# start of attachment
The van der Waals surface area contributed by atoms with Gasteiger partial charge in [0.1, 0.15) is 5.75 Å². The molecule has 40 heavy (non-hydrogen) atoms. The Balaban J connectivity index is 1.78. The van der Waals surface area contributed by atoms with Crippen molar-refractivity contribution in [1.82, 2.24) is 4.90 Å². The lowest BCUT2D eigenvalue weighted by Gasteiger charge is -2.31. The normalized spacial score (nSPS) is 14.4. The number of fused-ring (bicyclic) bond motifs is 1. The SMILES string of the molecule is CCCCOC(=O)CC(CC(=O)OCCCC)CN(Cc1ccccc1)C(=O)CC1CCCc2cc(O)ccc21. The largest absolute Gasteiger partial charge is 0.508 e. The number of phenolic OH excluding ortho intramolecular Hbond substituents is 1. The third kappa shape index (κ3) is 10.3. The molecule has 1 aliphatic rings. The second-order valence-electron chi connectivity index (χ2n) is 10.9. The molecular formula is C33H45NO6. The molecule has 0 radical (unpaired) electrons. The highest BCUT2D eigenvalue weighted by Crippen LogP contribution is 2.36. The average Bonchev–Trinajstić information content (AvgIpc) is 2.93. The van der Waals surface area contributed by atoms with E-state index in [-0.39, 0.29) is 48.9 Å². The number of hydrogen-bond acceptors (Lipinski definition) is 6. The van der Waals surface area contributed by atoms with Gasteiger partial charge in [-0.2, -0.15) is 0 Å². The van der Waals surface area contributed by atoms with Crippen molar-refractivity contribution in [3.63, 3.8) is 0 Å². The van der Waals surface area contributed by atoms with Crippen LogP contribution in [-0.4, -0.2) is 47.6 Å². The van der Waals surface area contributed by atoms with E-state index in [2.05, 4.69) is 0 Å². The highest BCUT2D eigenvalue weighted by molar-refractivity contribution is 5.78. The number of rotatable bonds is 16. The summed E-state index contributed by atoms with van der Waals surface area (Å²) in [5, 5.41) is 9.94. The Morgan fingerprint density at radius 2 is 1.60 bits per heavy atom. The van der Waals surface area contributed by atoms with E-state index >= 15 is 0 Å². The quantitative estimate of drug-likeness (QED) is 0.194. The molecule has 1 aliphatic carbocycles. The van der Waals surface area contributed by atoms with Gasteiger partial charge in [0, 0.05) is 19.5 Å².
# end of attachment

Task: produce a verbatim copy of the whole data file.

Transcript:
The van der Waals surface area contributed by atoms with Gasteiger partial charge in [0.1, 0.15) is 5.75 Å². The molecule has 40 heavy (non-hydrogen) atoms. The Balaban J connectivity index is 1.78. The van der Waals surface area contributed by atoms with Crippen molar-refractivity contribution in [1.82, 2.24) is 4.90 Å². The lowest BCUT2D eigenvalue weighted by Gasteiger charge is -2.31. The normalized spacial score (nSPS) is 14.4. The number of fused-ring (bicyclic) bond motifs is 1. The SMILES string of the molecule is CCCCOC(=O)CC(CC(=O)OCCCC)CN(Cc1ccccc1)C(=O)CC1CCCc2cc(O)ccc21. The largest absolute Gasteiger partial charge is 0.508 e. The number of phenolic OH excluding ortho intramolecular Hbond substituents is 1. The third kappa shape index (κ3) is 10.3. The molecule has 1 aliphatic rings. The second-order valence-electron chi connectivity index (χ2n) is 10.9. The molecular formula is C33H45NO6. The molecule has 0 radical (unpaired) electrons. The highest BCUT2D eigenvalue weighted by Crippen LogP contribution is 2.36. The average Bonchev–Trinajstić information content (AvgIpc) is 2.93. The van der Waals surface area contributed by atoms with E-state index in [-0.39, 0.29) is 48.9 Å². The number of hydrogen-bond acceptors (Lipinski definition) is 6. The van der Waals surface area contributed by atoms with Gasteiger partial charge in [-0.2, -0.15) is 0 Å². The van der Waals surface area contributed by atoms with Crippen molar-refractivity contribution in [3.63, 3.8) is 0 Å². The van der Waals surface area contributed by atoms with Crippen LogP contribution in [-0.4, -0.2) is 47.6 Å². The van der Waals surface area contributed by atoms with E-state index in [2.05, 4.69) is 0 Å². The highest BCUT2D eigenvalue weighted by molar-refractivity contribution is 5.78. The number of rotatable bonds is 16. The summed E-state index contributed by atoms with van der Waals surface area (Å²) in [5, 5.41) is 9.94. The Morgan fingerprint density at radius 2 is 1.60 bits per heavy atom. The van der Waals surface area contributed by atoms with E-state index >= 15 is 0 Å². The quantitative estimate of drug-likeness (QED) is 0.194. The molecule has 1 aliphatic carbocycles. The van der Waals surface area contributed by atoms with Gasteiger partial charge in [0, 0.05) is 19.5 Å².